Vaur L1Danchin NHanania GCambou JPLablanche JMBlanchard DClerson PGueret P.

ABSTRACT:

OBJECTIVES:

To compare management and short-term outcome of diabetic and non-diabetic patients hospitalized for acute myocardial infarction.

METHODS:

This was a prospective epidemiological survey. All patients admitted in coronary care units in France in November 2000 for confirmed acute myocardial infarction were eligible to enter the study.

RESULTS:

Of the 2320 patients recruited from 369 centers, 487 were diabetic (21%). Compared to non-diabetic patients, diabetic patients were 5 years older, more often female, obese and hypertensive; they had more often a history of cardiovascular disease; they had a lower ejection fraction and worse Killip class. Reperfusion therapy was less frequent among diabetic patients (39% versus 51%; p=0.0001), as was the use of beta-blockers (61% versus 72%; p=0.0001), aspirin (83% versus 89%; p=0.0001) and statins (52% versus 60%; p=0.001) during hospitalization. Conversely, the use of ACE-inhibitors was more frequent (54% versus 44%; p=0.0001). 58% of diabetic patients received insulin during hospitalization. Twenty-eight-day mortality was 13.1% in diabetic patients and 7.0% in non-diabetic patients (risk ratio: 1.87; p=0.001). Diabetes remained associated with increased mortality after adjustment for relevant risk factors including age and ejection fraction (risk ratio: 1.51; p=0.07). In patients treated with antidiabetic drugs (chiefly sulfonylureas) before admission, 28-day mortality was 10.4% compared with 19.9% in diabetic patients on diet alone or untreated (p=0.005).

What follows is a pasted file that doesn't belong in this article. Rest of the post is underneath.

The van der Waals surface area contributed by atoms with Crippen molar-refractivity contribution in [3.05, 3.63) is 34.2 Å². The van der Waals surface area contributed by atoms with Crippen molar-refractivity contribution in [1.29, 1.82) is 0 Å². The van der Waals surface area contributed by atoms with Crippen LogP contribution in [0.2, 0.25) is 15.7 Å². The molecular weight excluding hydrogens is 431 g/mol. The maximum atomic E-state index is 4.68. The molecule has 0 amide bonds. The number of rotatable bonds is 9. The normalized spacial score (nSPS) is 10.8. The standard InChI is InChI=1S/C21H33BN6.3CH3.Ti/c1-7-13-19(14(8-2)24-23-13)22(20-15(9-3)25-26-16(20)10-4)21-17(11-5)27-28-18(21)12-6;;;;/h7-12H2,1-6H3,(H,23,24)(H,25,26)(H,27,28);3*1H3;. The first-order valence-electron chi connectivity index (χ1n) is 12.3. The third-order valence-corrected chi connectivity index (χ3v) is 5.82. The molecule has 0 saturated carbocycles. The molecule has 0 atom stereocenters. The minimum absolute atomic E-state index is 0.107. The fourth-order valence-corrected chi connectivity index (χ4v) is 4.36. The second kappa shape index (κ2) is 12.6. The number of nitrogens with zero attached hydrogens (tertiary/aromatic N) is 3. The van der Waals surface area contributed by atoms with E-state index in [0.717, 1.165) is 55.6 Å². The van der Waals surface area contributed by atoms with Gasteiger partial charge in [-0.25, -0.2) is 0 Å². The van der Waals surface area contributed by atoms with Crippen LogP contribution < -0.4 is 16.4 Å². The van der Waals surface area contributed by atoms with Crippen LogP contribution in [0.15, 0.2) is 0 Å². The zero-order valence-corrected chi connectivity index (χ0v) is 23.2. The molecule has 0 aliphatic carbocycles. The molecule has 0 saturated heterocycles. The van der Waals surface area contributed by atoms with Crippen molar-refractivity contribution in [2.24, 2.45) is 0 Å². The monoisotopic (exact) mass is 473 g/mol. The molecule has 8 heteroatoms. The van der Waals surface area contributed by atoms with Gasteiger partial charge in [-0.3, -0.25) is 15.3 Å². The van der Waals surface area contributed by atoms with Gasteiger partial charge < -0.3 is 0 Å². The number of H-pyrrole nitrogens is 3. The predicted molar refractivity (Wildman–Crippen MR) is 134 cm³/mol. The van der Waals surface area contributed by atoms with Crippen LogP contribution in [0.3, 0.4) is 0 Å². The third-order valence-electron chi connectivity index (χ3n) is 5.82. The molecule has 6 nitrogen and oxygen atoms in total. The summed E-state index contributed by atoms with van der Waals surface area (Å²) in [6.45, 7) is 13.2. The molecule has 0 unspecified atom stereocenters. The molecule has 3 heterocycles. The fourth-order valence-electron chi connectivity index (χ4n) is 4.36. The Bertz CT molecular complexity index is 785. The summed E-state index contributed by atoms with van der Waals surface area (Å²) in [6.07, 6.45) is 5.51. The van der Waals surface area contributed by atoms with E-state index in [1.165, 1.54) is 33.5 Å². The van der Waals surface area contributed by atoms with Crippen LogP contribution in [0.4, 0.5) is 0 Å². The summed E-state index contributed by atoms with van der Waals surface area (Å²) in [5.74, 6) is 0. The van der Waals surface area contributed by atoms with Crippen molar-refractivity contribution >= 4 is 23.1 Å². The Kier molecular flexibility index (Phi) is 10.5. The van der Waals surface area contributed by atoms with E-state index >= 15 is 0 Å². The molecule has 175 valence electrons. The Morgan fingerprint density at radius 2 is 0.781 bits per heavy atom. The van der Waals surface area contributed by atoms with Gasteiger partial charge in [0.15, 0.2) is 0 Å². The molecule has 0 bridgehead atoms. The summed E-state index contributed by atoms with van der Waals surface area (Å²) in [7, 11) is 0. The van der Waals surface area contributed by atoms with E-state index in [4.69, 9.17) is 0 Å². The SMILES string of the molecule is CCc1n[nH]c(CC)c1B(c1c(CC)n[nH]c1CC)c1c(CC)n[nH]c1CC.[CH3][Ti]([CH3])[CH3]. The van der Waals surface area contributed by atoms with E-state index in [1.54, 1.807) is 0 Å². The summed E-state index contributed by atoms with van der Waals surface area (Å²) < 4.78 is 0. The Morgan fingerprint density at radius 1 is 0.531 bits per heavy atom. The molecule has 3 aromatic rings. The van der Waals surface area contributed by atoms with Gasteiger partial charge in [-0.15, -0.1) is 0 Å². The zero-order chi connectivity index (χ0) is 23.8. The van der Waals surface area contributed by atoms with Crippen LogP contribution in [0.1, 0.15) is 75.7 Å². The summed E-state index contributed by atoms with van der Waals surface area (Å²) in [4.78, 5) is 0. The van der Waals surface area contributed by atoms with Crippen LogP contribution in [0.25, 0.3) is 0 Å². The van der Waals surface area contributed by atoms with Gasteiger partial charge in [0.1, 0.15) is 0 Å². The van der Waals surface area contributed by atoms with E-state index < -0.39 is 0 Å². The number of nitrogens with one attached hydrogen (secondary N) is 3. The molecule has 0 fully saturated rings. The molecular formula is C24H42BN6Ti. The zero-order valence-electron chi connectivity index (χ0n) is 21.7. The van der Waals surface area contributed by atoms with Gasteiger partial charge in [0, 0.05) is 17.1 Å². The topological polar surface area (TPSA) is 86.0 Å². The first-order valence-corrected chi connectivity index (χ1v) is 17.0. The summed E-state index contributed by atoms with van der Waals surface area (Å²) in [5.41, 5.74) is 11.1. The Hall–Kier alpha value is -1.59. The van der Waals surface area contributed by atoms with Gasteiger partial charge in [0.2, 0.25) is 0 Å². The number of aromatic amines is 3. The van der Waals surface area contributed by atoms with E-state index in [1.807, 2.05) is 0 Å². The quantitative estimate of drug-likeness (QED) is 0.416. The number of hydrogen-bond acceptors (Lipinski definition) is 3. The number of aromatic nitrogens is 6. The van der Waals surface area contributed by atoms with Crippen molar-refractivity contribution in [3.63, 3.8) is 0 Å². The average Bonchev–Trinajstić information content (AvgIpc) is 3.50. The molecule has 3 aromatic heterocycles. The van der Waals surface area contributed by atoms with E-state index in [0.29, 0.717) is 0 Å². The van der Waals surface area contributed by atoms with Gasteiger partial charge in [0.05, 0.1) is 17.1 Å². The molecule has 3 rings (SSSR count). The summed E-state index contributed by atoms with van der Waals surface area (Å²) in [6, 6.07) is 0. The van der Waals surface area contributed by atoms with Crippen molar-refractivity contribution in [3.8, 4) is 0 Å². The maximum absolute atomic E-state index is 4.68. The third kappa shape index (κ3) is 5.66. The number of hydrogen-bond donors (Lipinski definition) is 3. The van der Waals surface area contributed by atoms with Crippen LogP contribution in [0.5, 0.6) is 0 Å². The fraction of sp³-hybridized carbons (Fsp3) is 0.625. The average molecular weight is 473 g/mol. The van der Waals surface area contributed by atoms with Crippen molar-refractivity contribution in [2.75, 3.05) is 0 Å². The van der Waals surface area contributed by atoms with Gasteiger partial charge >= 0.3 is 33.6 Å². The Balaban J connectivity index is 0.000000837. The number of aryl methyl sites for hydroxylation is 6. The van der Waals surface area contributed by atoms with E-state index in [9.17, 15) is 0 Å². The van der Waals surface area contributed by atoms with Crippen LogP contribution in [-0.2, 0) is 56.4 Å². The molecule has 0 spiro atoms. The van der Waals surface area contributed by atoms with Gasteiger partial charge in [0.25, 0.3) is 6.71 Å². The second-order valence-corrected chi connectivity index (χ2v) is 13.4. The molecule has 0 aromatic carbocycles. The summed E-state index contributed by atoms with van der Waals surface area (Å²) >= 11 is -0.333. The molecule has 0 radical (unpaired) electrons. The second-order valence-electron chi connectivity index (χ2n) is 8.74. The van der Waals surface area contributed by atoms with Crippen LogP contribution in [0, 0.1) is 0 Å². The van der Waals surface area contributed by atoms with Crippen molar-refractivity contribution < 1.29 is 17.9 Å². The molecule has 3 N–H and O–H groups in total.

CONCLUSION:

Despite higher cardiovascular risk and worse prognosis, in-hospital management of diabetic patients with acute myocardial infarction remains sub-optimal. Patients previously treated with antidiabetic drugs including sulfonylureas had a better prognosis than untreated diabetic patients.

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